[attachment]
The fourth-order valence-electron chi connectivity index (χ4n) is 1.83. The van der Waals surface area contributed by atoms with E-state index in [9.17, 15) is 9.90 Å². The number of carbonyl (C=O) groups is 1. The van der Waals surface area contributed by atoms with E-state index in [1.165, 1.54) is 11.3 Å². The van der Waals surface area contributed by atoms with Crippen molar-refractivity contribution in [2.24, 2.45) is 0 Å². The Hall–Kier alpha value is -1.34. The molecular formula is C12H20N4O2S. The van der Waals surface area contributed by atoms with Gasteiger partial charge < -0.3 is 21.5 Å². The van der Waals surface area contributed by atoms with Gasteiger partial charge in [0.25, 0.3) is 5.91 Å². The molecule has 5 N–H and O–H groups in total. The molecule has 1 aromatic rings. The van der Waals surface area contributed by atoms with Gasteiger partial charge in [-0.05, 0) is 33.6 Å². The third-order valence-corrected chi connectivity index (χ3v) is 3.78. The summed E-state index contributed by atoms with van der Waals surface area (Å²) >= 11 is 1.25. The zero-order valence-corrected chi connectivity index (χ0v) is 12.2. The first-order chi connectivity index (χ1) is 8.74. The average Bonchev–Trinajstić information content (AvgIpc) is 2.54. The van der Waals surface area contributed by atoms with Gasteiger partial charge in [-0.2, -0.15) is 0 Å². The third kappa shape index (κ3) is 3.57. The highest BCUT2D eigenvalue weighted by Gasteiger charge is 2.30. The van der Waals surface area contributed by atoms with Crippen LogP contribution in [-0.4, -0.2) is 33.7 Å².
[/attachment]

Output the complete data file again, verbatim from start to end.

The fourth-order valence-electron chi connectivity index (χ4n) is 1.83. The van der Waals surface area contributed by atoms with E-state index in [9.17, 15) is 9.90 Å². The number of carbonyl (C=O) groups is 1. The van der Waals surface area contributed by atoms with E-state index in [1.165, 1.54) is 11.3 Å². The van der Waals surface area contributed by atoms with Crippen molar-refractivity contribution in [2.24, 2.45) is 0 Å². The Hall–Kier alpha value is -1.34. The molecular formula is C12H20N4O2S. The van der Waals surface area contributed by atoms with Gasteiger partial charge < -0.3 is 21.5 Å². The van der Waals surface area contributed by atoms with Gasteiger partial charge in [0.25, 0.3) is 5.91 Å². The molecule has 5 N–H and O–H groups in total. The molecule has 1 aromatic rings. The van der Waals surface area contributed by atoms with Gasteiger partial charge in [-0.05, 0) is 33.6 Å². The third-order valence-corrected chi connectivity index (χ3v) is 3.78. The summed E-state index contributed by atoms with van der Waals surface area (Å²) >= 11 is 1.25. The zero-order valence-corrected chi connectivity index (χ0v) is 12.2. The first-order chi connectivity index (χ1) is 8.74. The average Bonchev–Trinajstić information content (AvgIpc) is 2.54. The van der Waals surface area contributed by atoms with Gasteiger partial charge in [-0.2, -0.15) is 0 Å². The third kappa shape index (κ3) is 3.57. The highest BCUT2D eigenvalue weighted by Gasteiger charge is 2.30. The van der Waals surface area contributed by atoms with Crippen LogP contribution in [-0.4, -0.2) is 33.7 Å².